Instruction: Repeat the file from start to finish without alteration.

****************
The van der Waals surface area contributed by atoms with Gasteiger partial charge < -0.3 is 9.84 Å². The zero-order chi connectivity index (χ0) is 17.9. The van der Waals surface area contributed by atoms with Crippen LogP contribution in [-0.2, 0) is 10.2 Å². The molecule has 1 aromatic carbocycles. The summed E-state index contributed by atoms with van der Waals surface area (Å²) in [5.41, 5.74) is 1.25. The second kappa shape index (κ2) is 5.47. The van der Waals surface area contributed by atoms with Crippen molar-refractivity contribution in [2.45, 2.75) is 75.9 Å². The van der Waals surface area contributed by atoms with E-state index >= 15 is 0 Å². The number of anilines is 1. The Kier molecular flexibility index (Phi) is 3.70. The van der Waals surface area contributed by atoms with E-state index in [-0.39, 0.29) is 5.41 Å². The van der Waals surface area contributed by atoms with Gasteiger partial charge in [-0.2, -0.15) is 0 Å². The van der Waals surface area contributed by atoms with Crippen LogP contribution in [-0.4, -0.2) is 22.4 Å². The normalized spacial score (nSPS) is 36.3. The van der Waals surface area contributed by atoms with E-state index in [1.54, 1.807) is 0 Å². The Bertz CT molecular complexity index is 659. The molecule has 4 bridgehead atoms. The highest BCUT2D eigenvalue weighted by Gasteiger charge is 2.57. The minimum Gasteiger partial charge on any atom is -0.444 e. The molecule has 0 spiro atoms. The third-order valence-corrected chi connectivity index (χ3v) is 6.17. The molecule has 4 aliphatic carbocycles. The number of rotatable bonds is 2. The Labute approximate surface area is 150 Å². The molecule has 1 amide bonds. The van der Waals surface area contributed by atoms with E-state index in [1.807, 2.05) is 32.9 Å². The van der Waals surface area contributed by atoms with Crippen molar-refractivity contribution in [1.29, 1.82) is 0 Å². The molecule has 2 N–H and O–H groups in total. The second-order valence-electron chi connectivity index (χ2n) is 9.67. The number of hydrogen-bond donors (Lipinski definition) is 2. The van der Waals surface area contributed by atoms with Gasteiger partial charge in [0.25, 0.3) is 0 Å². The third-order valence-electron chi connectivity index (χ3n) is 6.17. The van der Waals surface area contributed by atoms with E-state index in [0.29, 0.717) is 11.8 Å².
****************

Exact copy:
The van der Waals surface area contributed by atoms with Gasteiger partial charge < -0.3 is 9.84 Å². The zero-order chi connectivity index (χ0) is 17.9. The van der Waals surface area contributed by atoms with Crippen LogP contribution in [-0.2, 0) is 10.2 Å². The molecule has 1 aromatic carbocycles. The summed E-state index contributed by atoms with van der Waals surface area (Å²) in [5.41, 5.74) is 1.25. The second kappa shape index (κ2) is 5.47. The van der Waals surface area contributed by atoms with Crippen molar-refractivity contribution in [2.45, 2.75) is 75.9 Å². The van der Waals surface area contributed by atoms with E-state index >= 15 is 0 Å². The number of anilines is 1. The Kier molecular flexibility index (Phi) is 3.70. The van der Waals surface area contributed by atoms with E-state index in [-0.39, 0.29) is 5.41 Å². The van der Waals surface area contributed by atoms with Gasteiger partial charge in [-0.2, -0.15) is 0 Å². The van der Waals surface area contributed by atoms with Crippen LogP contribution in [-0.4, -0.2) is 22.4 Å². The normalized spacial score (nSPS) is 36.3. The van der Waals surface area contributed by atoms with E-state index in [1.54, 1.807) is 0 Å². The Bertz CT molecular complexity index is 659. The molecule has 4 bridgehead atoms. The highest BCUT2D eigenvalue weighted by Gasteiger charge is 2.57. The minimum Gasteiger partial charge on any atom is -0.444 e. The molecule has 0 spiro atoms. The third-order valence-corrected chi connectivity index (χ3v) is 6.17. The molecule has 4 aliphatic carbocycles. The number of rotatable bonds is 2. The Labute approximate surface area is 150 Å². The molecule has 1 amide bonds. The van der Waals surface area contributed by atoms with E-state index in [1.807, 2.05) is 32.9 Å². The van der Waals surface area contributed by atoms with Crippen molar-refractivity contribution in [1.29, 1.82) is 0 Å². The molecule has 2 N–H and O–H groups in total. The second-order valence-electron chi connectivity index (χ2n) is 9.67. The number of hydrogen-bond donors (Lipinski definition) is 2. The van der Waals surface area contributed by atoms with Gasteiger partial charge in [0.25, 0.3) is 0 Å². The third-order valence-electron chi connectivity index (χ3n) is 6.17. The van der Waals surface area contributed by atoms with E-state index in [0.29, 0.717) is 11.8 Å².